One of the city’s oldest rural neighbourhoods, Manghopir was named after the shrine of the Sufi saint Hasan al Maroof Sultan Manghopir.

Around the shrine the settlements of Sultanabad, Pashtunabad and Afridi Goth were established in the 1980s and the 1990s. A large number of Mehsud tribesmen, who were forcibly displaced from South Waziristan after the launch of an operation in October 2009, migrated to Karachi and started living in these inexpensive and impoverished localities.

Manghopir is divided into three union councils of the District Council Karachi, according to the recent delimitation. Manghopir II consists of Sultanabad, Pashtunabad and Afridi Goth.

The shrine and its adjacent Baloch and Sindhi villages are in Manghopir I. Some villages of Manghopir are in the Mai Gari union council.

The TTP did not organise its network in Baloch and Sindh areas of Manghopir, but criminal gangs of Lyari extended their influence to these areas. However, Rangers and police have also killed a number of criminals associated with gangs led by Uzair Baloch and Baba Ladla in the recent months.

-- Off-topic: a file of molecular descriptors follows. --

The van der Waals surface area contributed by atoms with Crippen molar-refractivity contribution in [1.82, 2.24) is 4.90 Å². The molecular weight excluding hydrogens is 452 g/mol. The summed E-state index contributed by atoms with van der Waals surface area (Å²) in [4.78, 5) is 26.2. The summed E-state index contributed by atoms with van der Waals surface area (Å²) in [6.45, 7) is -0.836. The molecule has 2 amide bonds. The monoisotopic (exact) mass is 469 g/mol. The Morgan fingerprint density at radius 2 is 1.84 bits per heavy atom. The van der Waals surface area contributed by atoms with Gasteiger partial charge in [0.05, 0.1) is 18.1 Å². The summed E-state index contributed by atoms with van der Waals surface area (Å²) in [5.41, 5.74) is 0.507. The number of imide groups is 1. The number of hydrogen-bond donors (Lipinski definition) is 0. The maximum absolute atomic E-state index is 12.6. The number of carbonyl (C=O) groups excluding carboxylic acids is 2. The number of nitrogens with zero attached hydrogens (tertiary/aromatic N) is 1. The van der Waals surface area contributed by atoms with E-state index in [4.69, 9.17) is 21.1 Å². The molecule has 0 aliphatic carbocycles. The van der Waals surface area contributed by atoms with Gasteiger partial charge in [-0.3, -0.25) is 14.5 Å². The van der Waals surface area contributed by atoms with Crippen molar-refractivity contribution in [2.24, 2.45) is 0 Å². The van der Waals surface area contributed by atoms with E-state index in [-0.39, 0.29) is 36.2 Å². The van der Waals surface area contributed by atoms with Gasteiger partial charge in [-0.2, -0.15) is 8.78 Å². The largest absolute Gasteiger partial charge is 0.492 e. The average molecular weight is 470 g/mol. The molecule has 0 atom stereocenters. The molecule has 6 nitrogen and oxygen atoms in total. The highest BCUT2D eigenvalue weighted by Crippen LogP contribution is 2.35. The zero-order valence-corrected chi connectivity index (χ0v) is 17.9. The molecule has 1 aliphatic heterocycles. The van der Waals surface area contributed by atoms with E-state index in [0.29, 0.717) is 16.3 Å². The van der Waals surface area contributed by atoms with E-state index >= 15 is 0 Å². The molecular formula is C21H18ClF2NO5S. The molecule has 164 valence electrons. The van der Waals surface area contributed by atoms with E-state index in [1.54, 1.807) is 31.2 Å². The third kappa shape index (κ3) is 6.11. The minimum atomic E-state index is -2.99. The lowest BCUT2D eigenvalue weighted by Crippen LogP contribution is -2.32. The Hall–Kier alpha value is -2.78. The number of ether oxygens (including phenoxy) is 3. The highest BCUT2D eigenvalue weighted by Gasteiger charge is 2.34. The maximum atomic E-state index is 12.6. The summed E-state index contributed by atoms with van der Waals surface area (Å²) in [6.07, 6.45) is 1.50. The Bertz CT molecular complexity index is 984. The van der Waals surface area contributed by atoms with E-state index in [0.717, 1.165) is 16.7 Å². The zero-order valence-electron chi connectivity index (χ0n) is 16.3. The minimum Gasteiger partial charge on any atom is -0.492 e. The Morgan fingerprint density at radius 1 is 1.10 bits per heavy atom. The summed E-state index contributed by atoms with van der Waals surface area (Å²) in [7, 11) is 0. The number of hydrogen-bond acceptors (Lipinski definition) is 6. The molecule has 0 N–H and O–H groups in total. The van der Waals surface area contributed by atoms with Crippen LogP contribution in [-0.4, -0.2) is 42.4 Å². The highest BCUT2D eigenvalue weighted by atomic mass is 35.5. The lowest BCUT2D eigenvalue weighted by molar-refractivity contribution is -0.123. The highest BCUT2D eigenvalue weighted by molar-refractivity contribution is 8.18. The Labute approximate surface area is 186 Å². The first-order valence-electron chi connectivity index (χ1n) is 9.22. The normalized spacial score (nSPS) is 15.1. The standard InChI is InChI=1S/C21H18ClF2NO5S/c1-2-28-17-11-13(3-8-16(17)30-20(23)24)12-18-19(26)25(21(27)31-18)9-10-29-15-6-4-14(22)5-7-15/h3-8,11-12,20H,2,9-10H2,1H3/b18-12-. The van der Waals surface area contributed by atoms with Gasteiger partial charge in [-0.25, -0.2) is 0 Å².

Although Pashtun settlements around the shrine gained focus because of TTP presence, the residents complain that the media were constantly portraying Manghopir in a negative light.

Khalifa Sajjad, the shrine’s caretaker, said that whenever any untoward incident occurred in these Pashtun settlements, television channels started mentioning Manghopir. “In the past, devotees who bring meat for crocodiles were reluctant to visit the shrine, and the crocodiles barely got anything to eat.”

Because of security threats from Taliban militants, the shrine was closed for 10 months in 2010 and the Barkati Foundation charity provided meat for the crocodiles, added the caretaker. “However, after successful operations in the neighbouring settlements, devotees have resumed visiting the shrine.”
www.thenews.com.pk/print/176781-Is-the-TTP-making-a-comeback-in-Manghopir

Comments are closed.